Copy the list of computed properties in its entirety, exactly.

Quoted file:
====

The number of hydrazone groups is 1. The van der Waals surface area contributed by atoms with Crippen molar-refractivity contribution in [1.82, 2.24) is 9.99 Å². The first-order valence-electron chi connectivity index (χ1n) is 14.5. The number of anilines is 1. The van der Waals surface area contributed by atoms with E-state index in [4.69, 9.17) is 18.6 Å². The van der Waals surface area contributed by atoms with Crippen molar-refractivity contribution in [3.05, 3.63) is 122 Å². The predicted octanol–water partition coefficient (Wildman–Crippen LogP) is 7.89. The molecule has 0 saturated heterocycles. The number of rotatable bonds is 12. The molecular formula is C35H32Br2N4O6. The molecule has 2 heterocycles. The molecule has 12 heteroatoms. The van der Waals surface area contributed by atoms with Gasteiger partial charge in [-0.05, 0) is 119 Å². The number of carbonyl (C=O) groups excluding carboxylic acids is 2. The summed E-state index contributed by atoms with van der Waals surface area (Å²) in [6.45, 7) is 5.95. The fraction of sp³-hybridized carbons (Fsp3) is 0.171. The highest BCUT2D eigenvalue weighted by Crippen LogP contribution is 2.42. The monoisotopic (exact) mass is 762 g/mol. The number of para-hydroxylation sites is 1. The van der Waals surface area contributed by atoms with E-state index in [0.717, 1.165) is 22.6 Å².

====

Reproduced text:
The number of hydrazone groups is 1. The van der Waals surface area contributed by atoms with Crippen molar-refractivity contribution in [1.82, 2.24) is 9.99 Å². The first-order valence-electron chi connectivity index (χ1n) is 14.5. The number of anilines is 1. The van der Waals surface area contributed by atoms with E-state index in [4.69, 9.17) is 18.6 Å². The van der Waals surface area contributed by atoms with Crippen molar-refractivity contribution in [3.05, 3.63) is 122 Å². The predicted octanol–water partition coefficient (Wildman–Crippen LogP) is 7.89. The molecule has 0 saturated heterocycles. The number of rotatable bonds is 12. The molecular formula is C35H32Br2N4O6. The molecule has 2 heterocycles. The molecule has 12 heteroatoms. The van der Waals surface area contributed by atoms with Gasteiger partial charge in [-0.05, 0) is 119 Å². The number of carbonyl (C=O) groups excluding carboxylic acids is 2. The summed E-state index contributed by atoms with van der Waals surface area (Å²) in [6.45, 7) is 5.95. The fraction of sp³-hybridized carbons (Fsp3) is 0.171. The highest BCUT2D eigenvalue weighted by Crippen LogP contribution is 2.42. The monoisotopic (exact) mass is 762 g/mol. The number of para-hydroxylation sites is 1. The van der Waals surface area contributed by atoms with E-state index in [0.717, 1.165) is 22.6 Å².